03/19/82 Remembering What Was And Wondering What Might Have Been: The Tragic Death of Randy Rhoads

Randy Rhoads (Photo by John Livzey)0001
Blizzard Of Ozz guitarist Randy Rhoads (photo by John Livzey)
(Originally published: Guitar World Magazine, June 1987)

29 years ago today, hard rock/heavy metal fans around the world were saddened to learn of the tragic, senseless and completely avoidable death of Ozzy Osbourne's 25 year-old hotshot guitarist, Randy Rhoads, who was killed in a small airplane crash in Leesburg, Florida. Also killed in the crash were the pilot, Andrew Aycock, who was Ozzy's tour bus driver at the time, and the band's costume designer and cook, 58 year-old Rachel Youngblood.

I recently stumbled across this clip on Youtube which contains some archived audio from original radio and TV broadcasts from the day of - and the days immediately following - Rhoads' death.

You can read the rather disturbing and heartbreaking Coroners report on Rhoads' post-mortem autopsy at OzzyHead.com.

Randy Rhoads Final Resting Place, Mountainview Cemetery, San Bernardino, CA  (Photo by Anthony Saint James)
Final resting place of a guitar God.
Location: Mountainview Cemetery, San Bernardino, CA.
(Photo by Anthony Saint James - Guitar World Magazine March 2005)

Friday, March 18, 2011

33 Years Ago Today: An Intimate Little Gathering Known As "Cal Jam II"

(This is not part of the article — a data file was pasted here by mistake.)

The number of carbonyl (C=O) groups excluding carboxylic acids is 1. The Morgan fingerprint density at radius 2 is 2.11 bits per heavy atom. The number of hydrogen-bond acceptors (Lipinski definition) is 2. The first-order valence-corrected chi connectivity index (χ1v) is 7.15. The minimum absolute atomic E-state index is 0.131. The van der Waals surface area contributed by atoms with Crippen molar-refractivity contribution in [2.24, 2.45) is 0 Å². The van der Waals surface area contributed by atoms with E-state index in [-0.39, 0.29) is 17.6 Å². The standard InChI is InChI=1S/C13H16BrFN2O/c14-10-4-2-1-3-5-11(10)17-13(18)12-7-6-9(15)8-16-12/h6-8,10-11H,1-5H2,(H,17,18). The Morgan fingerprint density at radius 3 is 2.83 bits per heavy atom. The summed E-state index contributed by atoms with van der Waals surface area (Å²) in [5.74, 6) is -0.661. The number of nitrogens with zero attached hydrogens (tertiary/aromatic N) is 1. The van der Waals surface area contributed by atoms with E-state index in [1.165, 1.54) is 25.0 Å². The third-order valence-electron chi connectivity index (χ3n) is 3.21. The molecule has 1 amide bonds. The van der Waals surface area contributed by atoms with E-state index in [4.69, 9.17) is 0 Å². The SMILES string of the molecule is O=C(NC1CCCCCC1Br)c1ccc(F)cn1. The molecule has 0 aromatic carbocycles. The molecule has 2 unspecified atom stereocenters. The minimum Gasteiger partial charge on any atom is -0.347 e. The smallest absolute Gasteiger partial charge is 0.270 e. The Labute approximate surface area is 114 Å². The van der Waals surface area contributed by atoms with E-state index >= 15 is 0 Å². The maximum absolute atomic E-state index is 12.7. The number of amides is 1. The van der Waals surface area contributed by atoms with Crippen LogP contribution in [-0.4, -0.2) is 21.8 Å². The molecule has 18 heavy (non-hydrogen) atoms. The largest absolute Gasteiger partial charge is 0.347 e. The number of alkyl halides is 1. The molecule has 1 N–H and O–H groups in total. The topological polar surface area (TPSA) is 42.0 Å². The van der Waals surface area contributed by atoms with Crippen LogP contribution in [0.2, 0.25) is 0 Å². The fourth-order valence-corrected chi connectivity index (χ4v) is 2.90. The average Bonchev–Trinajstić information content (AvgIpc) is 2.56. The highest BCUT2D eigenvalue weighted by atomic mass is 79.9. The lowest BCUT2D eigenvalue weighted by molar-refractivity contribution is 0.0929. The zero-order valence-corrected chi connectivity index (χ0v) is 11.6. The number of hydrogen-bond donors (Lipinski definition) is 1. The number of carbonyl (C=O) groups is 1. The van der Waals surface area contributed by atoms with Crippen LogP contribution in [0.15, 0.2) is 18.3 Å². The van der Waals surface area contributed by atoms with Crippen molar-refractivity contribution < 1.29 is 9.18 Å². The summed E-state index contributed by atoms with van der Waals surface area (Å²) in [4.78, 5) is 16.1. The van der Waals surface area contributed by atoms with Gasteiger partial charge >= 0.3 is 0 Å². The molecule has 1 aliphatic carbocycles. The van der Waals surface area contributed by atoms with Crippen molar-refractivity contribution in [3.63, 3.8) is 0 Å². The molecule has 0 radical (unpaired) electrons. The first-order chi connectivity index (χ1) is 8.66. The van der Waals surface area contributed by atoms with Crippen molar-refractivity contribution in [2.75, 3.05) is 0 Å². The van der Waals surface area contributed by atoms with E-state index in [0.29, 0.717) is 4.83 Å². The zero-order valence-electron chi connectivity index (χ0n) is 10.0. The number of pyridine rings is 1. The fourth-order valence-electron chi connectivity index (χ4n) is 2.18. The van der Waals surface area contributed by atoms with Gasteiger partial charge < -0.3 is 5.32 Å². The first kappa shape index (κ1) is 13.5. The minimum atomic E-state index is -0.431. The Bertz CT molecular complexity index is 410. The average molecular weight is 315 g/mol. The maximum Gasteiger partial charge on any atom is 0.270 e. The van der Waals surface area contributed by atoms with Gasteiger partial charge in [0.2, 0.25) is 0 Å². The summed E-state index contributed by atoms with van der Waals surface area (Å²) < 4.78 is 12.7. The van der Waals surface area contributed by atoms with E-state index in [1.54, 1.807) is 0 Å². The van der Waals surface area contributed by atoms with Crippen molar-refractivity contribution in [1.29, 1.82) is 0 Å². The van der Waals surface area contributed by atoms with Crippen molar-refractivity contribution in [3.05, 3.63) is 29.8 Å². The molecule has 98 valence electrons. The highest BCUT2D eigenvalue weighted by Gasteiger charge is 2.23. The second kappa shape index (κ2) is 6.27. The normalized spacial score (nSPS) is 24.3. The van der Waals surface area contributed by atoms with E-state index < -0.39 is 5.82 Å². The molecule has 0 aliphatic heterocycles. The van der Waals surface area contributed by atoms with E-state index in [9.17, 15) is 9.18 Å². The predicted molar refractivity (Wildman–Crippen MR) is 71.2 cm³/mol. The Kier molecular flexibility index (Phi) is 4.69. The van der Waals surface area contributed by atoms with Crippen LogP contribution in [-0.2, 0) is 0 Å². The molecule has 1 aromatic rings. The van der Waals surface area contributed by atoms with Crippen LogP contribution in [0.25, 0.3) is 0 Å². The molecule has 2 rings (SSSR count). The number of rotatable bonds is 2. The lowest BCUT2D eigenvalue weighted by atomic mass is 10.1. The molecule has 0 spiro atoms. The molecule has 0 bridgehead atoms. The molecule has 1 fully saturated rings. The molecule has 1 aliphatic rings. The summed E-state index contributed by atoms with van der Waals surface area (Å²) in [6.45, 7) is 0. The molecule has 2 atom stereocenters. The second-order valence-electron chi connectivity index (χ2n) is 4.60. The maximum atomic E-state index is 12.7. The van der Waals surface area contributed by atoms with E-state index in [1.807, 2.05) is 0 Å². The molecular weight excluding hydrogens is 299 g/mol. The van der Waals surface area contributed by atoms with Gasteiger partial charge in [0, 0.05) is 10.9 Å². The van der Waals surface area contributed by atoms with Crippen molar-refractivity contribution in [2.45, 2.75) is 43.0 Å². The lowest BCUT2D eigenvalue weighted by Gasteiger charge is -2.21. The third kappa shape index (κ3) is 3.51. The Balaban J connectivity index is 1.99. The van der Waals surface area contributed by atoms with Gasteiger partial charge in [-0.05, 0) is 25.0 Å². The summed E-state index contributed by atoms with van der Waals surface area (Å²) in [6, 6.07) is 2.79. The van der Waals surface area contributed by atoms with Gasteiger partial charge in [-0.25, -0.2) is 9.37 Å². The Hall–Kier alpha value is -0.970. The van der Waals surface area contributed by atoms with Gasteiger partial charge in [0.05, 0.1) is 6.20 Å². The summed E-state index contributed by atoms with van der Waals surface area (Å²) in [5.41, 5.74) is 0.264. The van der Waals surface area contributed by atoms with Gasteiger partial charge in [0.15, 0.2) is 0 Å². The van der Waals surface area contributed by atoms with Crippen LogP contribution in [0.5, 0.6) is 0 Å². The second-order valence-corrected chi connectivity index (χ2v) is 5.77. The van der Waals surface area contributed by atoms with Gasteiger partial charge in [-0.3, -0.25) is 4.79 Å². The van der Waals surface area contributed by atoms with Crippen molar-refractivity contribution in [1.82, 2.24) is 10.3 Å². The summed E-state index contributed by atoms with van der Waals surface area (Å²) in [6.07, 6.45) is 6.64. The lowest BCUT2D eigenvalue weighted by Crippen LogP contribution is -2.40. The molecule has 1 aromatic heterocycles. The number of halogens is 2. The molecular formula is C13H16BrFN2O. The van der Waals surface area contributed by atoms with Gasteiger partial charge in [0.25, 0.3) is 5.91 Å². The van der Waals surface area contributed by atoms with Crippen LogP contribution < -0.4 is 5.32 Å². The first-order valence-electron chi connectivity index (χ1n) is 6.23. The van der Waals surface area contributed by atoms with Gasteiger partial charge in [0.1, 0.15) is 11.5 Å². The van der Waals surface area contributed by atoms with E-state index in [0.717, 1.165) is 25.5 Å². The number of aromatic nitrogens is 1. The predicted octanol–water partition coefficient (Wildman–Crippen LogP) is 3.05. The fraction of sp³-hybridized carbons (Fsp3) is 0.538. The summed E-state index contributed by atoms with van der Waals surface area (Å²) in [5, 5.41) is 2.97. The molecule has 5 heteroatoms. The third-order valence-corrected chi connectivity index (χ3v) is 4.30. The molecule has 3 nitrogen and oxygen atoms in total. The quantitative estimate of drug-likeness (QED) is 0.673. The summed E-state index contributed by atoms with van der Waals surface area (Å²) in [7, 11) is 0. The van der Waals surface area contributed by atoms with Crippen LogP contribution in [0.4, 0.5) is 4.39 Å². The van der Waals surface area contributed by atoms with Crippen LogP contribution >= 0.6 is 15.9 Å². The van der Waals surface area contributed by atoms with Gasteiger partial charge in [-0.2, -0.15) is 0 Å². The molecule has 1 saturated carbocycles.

(Image via: Audio Heritage.org)

On this date in 1978, nearly 300,000 music fans packed into the grounds of the Ontario Motor Speedway near Los Angeles, California to enjoy a day of sunshine and rock and roll provided by some of the mega-stars of the time - the event was called "Cal Jam II."

(Image via: iOffer.com)
According to a review of the show in Circus Magazine, tickets ranged in price from $12.50 to $17.00. Additionaly, "The largest single crowd in California and possibly the biggest paid attendance in the history of rock stretched for a mile and a half beyond the stage. In spite of 1,000 security guards surrounding the Speedway, an ambitious few thousand crashed the gates. By 7:00pm Friday night, the San Bernardino Freeway leading into the festival was choked with cars. It wouldn't clear until 9:00am the next morning. Scheduled for Saturday from 10:00am to 10:00pm, the Jam started at 9:00am and lasted till 11:00pm."

"Hmmm," you say. "I bet that was a fun show."

Yeah, no SHIT, sherlock. See for yourself...

Thursday, March 17, 2011

Suggested Reading: "Punk Diary: The Ultimate Trainspotters Guide to Underground Rock 1970 - 1982" by George Gimarc

Punk Diary: The Ultimate Trainspotter's Guide to Underground Rock, 1970-1982Punk Diary: The Ultimate Trainspotter's Guide to Underground Rock, 1970-1982 by George Gimarc